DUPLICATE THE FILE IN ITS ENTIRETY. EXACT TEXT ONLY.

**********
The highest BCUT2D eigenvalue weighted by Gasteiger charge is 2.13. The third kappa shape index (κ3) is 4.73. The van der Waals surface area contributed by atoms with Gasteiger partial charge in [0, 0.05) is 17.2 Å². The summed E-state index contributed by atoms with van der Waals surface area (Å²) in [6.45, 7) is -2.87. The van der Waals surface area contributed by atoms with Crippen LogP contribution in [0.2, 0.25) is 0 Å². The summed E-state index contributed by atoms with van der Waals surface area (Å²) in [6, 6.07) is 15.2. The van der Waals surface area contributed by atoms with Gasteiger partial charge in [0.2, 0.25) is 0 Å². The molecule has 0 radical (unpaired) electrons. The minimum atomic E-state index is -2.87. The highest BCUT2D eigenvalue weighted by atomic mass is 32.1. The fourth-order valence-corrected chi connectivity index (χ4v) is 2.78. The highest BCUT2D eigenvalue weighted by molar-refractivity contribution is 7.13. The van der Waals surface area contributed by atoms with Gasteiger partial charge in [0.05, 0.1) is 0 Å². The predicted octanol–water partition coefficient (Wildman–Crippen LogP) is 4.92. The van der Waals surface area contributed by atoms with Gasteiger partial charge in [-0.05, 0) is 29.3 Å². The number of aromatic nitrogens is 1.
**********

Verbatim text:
The highest BCUT2D eigenvalue weighted by Gasteiger charge is 2.13. The third kappa shape index (κ3) is 4.73. The van der Waals surface area contributed by atoms with Gasteiger partial charge in [0, 0.05) is 17.2 Å². The summed E-state index contributed by atoms with van der Waals surface area (Å²) in [6.45, 7) is -2.87. The van der Waals surface area contributed by atoms with Crippen LogP contribution in [0.2, 0.25) is 0 Å². The summed E-state index contributed by atoms with van der Waals surface area (Å²) in [6, 6.07) is 15.2. The van der Waals surface area contributed by atoms with Gasteiger partial charge in [0.2, 0.25) is 0 Å². The molecule has 0 radical (unpaired) electrons. The minimum atomic E-state index is -2.87. The highest BCUT2D eigenvalue weighted by atomic mass is 32.1. The fourth-order valence-corrected chi connectivity index (χ4v) is 2.78. The highest BCUT2D eigenvalue weighted by molar-refractivity contribution is 7.13. The van der Waals surface area contributed by atoms with Gasteiger partial charge in [0.05, 0.1) is 0 Å². The predicted octanol–water partition coefficient (Wildman–Crippen LogP) is 4.92. The van der Waals surface area contributed by atoms with Gasteiger partial charge in [-0.05, 0) is 29.3 Å². The number of aromatic nitrogens is 1.